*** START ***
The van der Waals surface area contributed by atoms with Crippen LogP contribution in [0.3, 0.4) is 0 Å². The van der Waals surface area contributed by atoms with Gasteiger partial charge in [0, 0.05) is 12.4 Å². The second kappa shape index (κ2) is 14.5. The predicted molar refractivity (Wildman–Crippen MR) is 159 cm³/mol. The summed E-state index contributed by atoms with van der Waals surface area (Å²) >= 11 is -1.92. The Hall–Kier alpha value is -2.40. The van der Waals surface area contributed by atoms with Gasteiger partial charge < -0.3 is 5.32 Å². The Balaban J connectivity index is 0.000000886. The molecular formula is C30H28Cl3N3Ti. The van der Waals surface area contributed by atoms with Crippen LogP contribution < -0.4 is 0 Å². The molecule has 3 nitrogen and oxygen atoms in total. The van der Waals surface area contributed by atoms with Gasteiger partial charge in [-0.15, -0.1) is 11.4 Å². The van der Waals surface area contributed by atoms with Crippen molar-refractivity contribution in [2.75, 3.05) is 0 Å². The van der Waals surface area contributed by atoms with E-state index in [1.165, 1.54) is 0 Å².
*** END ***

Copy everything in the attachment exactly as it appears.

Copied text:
The van der Waals surface area contributed by atoms with Crippen LogP contribution in [0.3, 0.4) is 0 Å². The van der Waals surface area contributed by atoms with Gasteiger partial charge in [0, 0.05) is 12.4 Å². The second kappa shape index (κ2) is 14.5. The predicted molar refractivity (Wildman–Crippen MR) is 159 cm³/mol. The summed E-state index contributed by atoms with van der Waals surface area (Å²) >= 11 is -1.92. The Hall–Kier alpha value is -2.40. The van der Waals surface area contributed by atoms with Gasteiger partial charge < -0.3 is 5.32 Å². The Balaban J connectivity index is 0.000000886. The molecular formula is C30H28Cl3N3Ti. The van der Waals surface area contributed by atoms with Crippen LogP contribution < -0.4 is 0 Å². The molecule has 3 nitrogen and oxygen atoms in total. The van der Waals surface area contributed by atoms with Gasteiger partial charge in [-0.15, -0.1) is 11.4 Å². The van der Waals surface area contributed by atoms with Crippen molar-refractivity contribution in [2.75, 3.05) is 0 Å². The van der Waals surface area contributed by atoms with E-state index in [1.165, 1.54) is 0 Å².